“That is most important.”

The boy took a step back. “I should be going,” he said. “Mr. Croke doesn’t like when I dilly-dally.”

“I imagine that most employers would not.”

Guy watched as the young boy walked swiftly down the hall before he stepped into his room. It was exactly what he had been expecting. The bed was pushed up against one wall, which was adorned with faded blue paper, and a writing desk sat next to the cracked window.

He came back out and locked the door. He didn’t have time to waste in his room, especially if he wanted to be home by the end of the week.

As he descended the stairs, Mr. Croke walked over to him. “Is everything in order?”

“It is, but I’m afraid I have an important errand to run,” he replied. “May I ask where the bank is in town?”

Mr. Croke’s hands came alive as he said, “The bank is in the center of town. It is a whitewashed building and is attached to the new coffeehouse.”

“That is rather progressive of this town, to have a coffeehouse.”

“It is,” the innkeeper agreed. “The mayor pressed for one since he moved here from London a few years back, and he’d developed the taste for it.”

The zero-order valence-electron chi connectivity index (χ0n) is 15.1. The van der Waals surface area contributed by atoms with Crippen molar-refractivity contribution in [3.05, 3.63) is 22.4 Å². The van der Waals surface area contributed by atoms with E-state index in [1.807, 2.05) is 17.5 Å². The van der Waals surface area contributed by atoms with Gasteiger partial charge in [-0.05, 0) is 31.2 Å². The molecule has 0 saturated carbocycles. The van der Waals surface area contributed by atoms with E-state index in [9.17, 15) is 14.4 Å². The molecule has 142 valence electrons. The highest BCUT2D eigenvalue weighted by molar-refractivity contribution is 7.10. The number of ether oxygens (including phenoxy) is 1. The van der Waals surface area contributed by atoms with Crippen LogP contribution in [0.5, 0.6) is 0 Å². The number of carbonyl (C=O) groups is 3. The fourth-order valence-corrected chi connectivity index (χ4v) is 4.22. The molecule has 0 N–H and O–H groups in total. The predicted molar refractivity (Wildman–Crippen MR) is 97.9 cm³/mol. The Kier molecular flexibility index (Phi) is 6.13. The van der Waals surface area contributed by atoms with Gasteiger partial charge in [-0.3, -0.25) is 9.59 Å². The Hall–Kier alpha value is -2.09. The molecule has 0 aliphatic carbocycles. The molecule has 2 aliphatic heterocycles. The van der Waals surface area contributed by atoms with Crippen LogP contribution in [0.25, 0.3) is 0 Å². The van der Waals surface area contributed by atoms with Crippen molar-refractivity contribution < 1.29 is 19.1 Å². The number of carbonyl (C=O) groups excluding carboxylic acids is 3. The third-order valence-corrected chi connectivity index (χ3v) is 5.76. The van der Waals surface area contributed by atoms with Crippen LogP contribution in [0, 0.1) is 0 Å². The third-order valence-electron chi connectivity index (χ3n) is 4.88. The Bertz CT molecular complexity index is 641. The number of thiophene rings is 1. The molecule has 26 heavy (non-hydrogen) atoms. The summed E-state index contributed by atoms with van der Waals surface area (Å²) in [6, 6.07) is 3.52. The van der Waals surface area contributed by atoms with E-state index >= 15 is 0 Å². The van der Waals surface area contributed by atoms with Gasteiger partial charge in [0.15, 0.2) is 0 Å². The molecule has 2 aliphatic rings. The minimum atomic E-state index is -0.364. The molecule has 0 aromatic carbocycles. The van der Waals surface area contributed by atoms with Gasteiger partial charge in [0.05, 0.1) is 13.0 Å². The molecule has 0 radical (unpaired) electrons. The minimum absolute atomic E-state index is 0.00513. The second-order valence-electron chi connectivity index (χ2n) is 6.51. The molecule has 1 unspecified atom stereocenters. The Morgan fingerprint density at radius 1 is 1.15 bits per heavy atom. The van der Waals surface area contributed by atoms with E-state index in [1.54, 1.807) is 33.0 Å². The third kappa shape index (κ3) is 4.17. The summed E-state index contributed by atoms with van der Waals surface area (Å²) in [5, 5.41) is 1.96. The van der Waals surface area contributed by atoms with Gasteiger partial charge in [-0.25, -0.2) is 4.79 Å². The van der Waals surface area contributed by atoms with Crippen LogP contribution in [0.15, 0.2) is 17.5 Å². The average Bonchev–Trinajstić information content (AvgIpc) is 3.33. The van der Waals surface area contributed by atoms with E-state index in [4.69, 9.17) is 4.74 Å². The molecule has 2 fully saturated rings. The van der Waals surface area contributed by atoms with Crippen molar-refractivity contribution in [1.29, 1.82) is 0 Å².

“I shall have to try the coffee, then.”

Mr. Croke made a face. “I do not like that black stuff. It is much too strong for my taste,” he said. “Ale is what I enjoy.”

“As do most men.”

Mr. Croke cracked a smile. “I knew I liked ye, Mr. Stewart.” He walked over to the door and opened it. “If ye walk down the road, ye can’t miss the bank.”

“Thank you,” Guy acknowledged.

He exited the coaching inn and headed down the street towards the center of town. Glancing in the storefront of a modiste shop, he caught his reflection in the window. He was dressed fashionably in a blue jacket, buff trousers, intricately tied cravat, and black top hat, marking him as a gentleman.

This was supposed to be his life, he thought. He had received an impressive education and had been destined for great things. But it had all changed when his father died and he became responsible for his family.

At times, he found himself angry at the man responsible for killing his father. He was the one who had taken away his dreams. Not his father. Not his mother or sister. The man who had mugged his father had drastically changed his life.

Up ahead, he saw the two-level bank with the coffeehouse next to it. He approached the main door and opened it. The hustle of the street seemed to disappear as he stepped into the quiet building.